The Department for Communities and Local Government have recently issued guidance on the new legislation (Redress Schemes for Lettings Agency Work and Property Management Work (Requirement to Belong to a Scheme etc) (England) Order 2014 (SI 2014 No. 2359)) which came into effect on 1 October 2014 requiring lettings agents and property managers to join one of the three Government redress schemes.
Those who do not join a scheme could face up to a £5000 fine and if agents continue to fail joining a scheme, local authorities can continue to issue penalties, seemingly indefinitely.
The redress scheme is a welcome development for residential tenants in a sector which has been left unregulated for some time.
Each scheme will publish a list of lettings agents who have signed up to that scheme.
A recent survey carried out by the Property Redress Scheme revealed however that over 900 lettings agents in London had not signed up to the scheme in time for its commencement on 1 October 2014.
The strength of this scheme will depend on tenants being aware of the scheme in the first place and on the appetite (and perhaps, more importantly, the resources) of local authorities to issue and enforce fines.
It remains to be seen how great the public awareness of the scheme is. In any event, without an effective enforcement measures , the scheme is vulnerable to being side-stepped by less scrupulous lettings agents.
The Landlord-Letting Agent Relationship
Of course, the scheme does not deal with regulating the service that lettings agents and property managers should provide to landlords.
A poorly carried-out reference check (if carried out at all) or ensuring that guarantors have the necessary funds can lead to taking on unsuitable tenants who cause damage to the property or are simply unable to pay rent. It is not an all too uncommon situation.
Of course there is always a claim against the tenants but they may well not have funds or may have disappeared altogether.
So when can a landlord consider a claim against the lettings agents?
The first stop will inevitably be the contract. Importantly, landlords (and lettings agents) should be aware of the different levels of reference checks that a lettings agent (or reference checking agent) agrees to carry out.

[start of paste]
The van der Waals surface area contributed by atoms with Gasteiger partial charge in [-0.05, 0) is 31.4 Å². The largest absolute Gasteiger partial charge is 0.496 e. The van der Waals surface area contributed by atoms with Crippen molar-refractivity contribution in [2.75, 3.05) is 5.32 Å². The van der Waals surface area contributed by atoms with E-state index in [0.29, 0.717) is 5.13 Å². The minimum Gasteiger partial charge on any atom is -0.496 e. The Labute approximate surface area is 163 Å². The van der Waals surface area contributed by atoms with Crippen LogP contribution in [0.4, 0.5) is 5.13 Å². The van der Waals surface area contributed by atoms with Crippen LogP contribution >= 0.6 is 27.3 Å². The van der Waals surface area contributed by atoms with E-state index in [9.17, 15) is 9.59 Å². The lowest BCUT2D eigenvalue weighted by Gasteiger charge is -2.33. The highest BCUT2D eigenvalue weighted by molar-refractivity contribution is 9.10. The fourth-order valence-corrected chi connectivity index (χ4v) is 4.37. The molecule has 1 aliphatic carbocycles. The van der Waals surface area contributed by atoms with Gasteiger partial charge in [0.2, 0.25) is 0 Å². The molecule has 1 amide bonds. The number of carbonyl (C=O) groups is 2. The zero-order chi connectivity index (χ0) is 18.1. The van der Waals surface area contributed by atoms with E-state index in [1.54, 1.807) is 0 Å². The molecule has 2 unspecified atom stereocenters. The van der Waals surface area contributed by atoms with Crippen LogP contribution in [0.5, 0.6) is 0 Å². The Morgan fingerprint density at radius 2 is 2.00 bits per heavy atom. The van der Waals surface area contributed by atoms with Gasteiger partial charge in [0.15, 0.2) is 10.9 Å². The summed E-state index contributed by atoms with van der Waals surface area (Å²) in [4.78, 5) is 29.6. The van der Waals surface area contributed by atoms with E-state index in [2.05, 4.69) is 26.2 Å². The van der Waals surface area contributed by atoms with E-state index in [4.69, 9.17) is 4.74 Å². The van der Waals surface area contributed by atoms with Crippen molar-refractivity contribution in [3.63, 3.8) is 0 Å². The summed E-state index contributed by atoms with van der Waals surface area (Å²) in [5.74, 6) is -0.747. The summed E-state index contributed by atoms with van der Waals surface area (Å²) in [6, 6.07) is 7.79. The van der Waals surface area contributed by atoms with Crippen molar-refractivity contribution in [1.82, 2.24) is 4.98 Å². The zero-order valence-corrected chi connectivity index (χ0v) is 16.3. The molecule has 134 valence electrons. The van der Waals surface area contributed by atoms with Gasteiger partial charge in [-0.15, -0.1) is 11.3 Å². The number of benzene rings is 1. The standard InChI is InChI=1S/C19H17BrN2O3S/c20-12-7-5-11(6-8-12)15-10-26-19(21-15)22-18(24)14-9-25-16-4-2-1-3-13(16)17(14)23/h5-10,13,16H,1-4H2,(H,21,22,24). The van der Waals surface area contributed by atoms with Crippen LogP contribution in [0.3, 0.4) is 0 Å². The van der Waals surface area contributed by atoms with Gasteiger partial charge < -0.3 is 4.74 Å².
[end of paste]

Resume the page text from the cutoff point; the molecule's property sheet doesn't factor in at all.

It may be that the reference check involves only obtaining suitable documents (that is, the usual passport, proof of address and so on) and nothing further.
There is relatively little authority on what the "reasonable" lettings agent should do in, for instance, carrying out a "reference check". in Bradshaw v Press  2 EGLR 16, a letter of "reference and guarantee" from the Uruguayan Ambassador was later found to be anything but and there were indicators on the face of the letter itself that might have alerted a letting agent to question its authenticity. The letter was however forwarded by the estate agent to the landlords without further checks.
The Court of Appeal held that the estate agent's duty did not extend to carrying out further checks, even where - on the face of the letter - there were odd things to notice. The agent had only contracted to provide a collection of references.
It may be a different matter where reference documents are obviously fraudulent, where they do not in fact stand as proof of address/identity and, of course, where an agent fails to obtain the necessary documents at all.
It is a tale of caution however for landlords to check what level of referencing they have agreed that the agent will undertake. Similarly, it is important for lettings agents to make sure their terms and conditions set out what the "reference check" will entail.